Hi, The death ray doesn't need the energy of a billion billion US's, just the same as a handful of neutrons don't need the energy to blast a city off the face of the earth. The death ray just needs to provide a (relatively) small amout of enery to break the binding force of a few quarks, which releases a (relatively) large amount of energy. This released energy then breaks the binding energy of a lot more quarks which releases a hell of a lot more energy .... and so on, ie a chain reaction. Hence the energy required to destroy a planet is supplied by the planet itself, excepting the initial push provided by the death ray. Herb

Mikiel
Mikiel

TheRealPauper "...it's only a matter of time before they're forced to realize that even those do not actually exist ... that there is not a speck of real stuff anywhere in the universe. All that exist is laws ? JUST beautiful laws. From those laws, we merely PRECIEVE that matter and energy exist." What a beautiful vision. I guess we should have realized we were headed that way when we discovered how much space and how little "stuff" comprises a given atom. You're probably right that both matter and energy are merely artificial (albiet convenient) heuristic concepts that derive from the basic laws. Sounds like the wave view of mass-energy. Is there really anything anywhere?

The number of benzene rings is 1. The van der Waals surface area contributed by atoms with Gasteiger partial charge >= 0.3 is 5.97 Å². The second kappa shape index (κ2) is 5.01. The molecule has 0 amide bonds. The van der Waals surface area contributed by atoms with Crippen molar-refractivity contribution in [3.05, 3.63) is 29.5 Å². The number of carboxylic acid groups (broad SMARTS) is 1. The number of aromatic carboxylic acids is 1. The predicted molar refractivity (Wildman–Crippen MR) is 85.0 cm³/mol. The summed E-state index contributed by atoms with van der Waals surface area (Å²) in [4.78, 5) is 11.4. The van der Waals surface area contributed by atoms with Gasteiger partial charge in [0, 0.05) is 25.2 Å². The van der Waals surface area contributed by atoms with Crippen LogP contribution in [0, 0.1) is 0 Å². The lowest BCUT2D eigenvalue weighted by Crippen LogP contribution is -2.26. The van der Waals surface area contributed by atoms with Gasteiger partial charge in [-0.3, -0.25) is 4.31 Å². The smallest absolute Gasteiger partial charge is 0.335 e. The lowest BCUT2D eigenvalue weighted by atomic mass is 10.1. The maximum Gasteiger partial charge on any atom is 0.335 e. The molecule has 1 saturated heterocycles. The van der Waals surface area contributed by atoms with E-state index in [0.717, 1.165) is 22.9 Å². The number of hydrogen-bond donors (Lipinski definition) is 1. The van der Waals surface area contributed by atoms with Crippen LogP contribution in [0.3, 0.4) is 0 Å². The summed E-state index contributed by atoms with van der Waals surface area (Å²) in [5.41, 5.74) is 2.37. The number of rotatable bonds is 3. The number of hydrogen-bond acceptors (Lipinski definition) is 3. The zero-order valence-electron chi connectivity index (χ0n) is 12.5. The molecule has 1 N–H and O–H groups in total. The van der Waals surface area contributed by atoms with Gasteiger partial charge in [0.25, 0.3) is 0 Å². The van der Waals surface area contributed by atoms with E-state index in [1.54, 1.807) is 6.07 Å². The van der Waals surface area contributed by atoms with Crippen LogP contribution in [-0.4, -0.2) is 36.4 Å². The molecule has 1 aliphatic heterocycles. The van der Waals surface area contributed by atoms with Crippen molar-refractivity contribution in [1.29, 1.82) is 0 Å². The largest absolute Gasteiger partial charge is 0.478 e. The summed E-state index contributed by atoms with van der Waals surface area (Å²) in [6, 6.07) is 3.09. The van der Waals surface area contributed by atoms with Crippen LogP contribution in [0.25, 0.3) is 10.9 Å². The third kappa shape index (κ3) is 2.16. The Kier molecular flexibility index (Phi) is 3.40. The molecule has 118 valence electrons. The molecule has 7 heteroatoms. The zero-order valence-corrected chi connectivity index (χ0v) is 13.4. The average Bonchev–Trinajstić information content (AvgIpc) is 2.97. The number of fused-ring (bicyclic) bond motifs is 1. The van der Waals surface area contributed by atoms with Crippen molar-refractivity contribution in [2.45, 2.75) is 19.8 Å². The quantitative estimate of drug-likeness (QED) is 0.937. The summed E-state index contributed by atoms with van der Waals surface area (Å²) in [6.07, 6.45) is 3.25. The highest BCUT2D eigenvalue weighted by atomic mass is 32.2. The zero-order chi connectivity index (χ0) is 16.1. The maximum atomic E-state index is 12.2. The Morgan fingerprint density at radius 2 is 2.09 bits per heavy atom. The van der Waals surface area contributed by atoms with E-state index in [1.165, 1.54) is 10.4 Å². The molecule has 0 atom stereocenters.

deepsand
deepsand

sustained for how long? Left to their own devices, would the quark-gluon plasma not simply recondense into hadrons?

deepsand
deepsand

we & all Earthly matter would literally meld into a single mass under the force of gravity.

ozi Eagle
ozi Eagle

I had ron's, but they gave me indigestion. Now the plasma energy levels habve drastically decreased recently, check out plasma TVs and displays. Now the quark-gluon thing - the gluons would melt under the energy released by the quarks being changed in colour and hence wouldn't be able to hold anything together eg hot melt glue. Ergo the beam from the death star just sets up an initial condition that is self sustaining, ie a chain reaction, as I previously mentioned. The death star doesn't need to chuck squillions of USAs at a planet, only enough to cause the planet to have a peptic ulcer and self destruct. Herb

deepsand
deepsand

to co-operate. It's common knowledge that the behavior of "strange" quarks is unpredictably bizzare. And, the "charmed" ones, having charmed lives, generally see no need for conforming to the expected norms, and thus do so only when it serves to amuse them.

ozi Eagle
ozi Eagle

Hi Deepsand, You are on the way to comprehension. The superlaser sets up a zone of plasma in which the quarks are stripped naked and change colour to an embarrassed red. (NOTE: This can only be surmissed, because, in quantum physics, the act of observation affects the outcome.) The gluon force is "softened", and as you say becomes stronger as the quarks are moved apart. Now a stronger force represents greater energy, so when the gluon force finally totally melts and lets go, there is a tremendous amount of energy released, which spreads to areas outside the original zone and initiates the chain reaction. At this point my physics is starting to come a bit unstuck, so maybe I need to look up some gluons to help. Cheers Herb

deepsand
deepsand

The further the quarks are separated, the [b]stronger[/b] the gluons' force.